The confidence that worldly hearts have in external aids keeps them from fearing God. Shouldn't the confidence of the saints in God keep them from fearing man?

Thirdly, faith helps against the fear of man because it helps the soul overcome a greater fear than any fear that a creature can cause.

A believing soul has experienced fears greater than the wrath of a king, namely, the wrath of an infinite God. A believer knows what the wrath of a deity means, the terror of conscience, the curse of the Law, and the flames of Hell. They have experienced something of the spirit of bondage that causes them to fear things other than the fear of man. And when faith comes, delivering the soul from these fears, the others must inevitably fade away. The power of faith quickly extinguishes them. Just as David, when he was delivered from the mouth of the lion and the paw of the bear, was not afraid of Goliath, a believing soul is not afraid of the wrath of man because it has been delivered by faith from the wrath of an infinite deity and the terrors of the Law and conscience.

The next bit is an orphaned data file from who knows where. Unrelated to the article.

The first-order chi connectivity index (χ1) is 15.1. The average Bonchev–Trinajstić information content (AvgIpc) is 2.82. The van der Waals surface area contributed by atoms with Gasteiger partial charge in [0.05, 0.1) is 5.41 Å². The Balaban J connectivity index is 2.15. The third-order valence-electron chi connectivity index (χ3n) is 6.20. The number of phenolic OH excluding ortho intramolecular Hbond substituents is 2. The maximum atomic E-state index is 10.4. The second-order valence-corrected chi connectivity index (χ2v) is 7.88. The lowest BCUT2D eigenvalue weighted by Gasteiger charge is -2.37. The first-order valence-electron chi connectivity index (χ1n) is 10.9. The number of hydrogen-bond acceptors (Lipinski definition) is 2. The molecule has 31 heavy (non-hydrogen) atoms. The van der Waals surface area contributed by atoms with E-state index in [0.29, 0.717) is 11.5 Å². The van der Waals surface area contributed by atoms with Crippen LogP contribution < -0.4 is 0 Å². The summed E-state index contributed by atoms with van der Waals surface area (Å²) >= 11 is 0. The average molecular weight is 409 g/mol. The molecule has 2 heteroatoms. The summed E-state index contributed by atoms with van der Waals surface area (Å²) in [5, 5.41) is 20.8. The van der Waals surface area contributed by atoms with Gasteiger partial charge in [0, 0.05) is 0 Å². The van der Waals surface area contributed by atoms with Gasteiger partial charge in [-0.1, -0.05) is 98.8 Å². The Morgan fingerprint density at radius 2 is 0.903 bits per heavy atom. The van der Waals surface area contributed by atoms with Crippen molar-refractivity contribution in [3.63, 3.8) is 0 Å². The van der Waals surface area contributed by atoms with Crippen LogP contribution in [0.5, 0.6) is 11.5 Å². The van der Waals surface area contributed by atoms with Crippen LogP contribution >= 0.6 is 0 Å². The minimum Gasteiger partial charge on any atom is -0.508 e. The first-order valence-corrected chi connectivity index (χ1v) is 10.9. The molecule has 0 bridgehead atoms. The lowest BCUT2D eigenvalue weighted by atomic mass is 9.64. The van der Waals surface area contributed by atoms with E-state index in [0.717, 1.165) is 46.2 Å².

In Isaiah 51:22, observe how God presents the deliverance of His people from the fear of His wrath as an argument to strengthen them against all other fears. "Behold, I have taken out of your hand the cup of trembling, the dregs of the cup of my fury." Why is this spoken? In the beginning of the next chapter (for chapters were not divided by the prophets but added later, and therefore they have an immediate connection), it says, "Awake, awake, put on your strength, O Zion, put on your beautiful garments." This is what faith says to a believing soul: "Why are you afraid of the wrath and disapproval of men? Do not be fearful, for I have taken the cup of trembling out of your hand. There was a time when you held that cup of trembling and were afraid you would drink from it. But I have taken it away, so awaken, put on strength, and do not fear man, for you have been delivered from such fear."

It is a passage in the book of Job, Job 38:17. When God wanted to bring Job to fear, He said, "You seem to have some boldness, but have you seen the gates of death? Has the shadow of death been revealed to you?" That would be a different matter if you had experienced those fears and yet remained bold. But a believing soul can say, "Yes, Lord, the gates of death and the shadow of death have been partially revealed to me, and yet I am bold."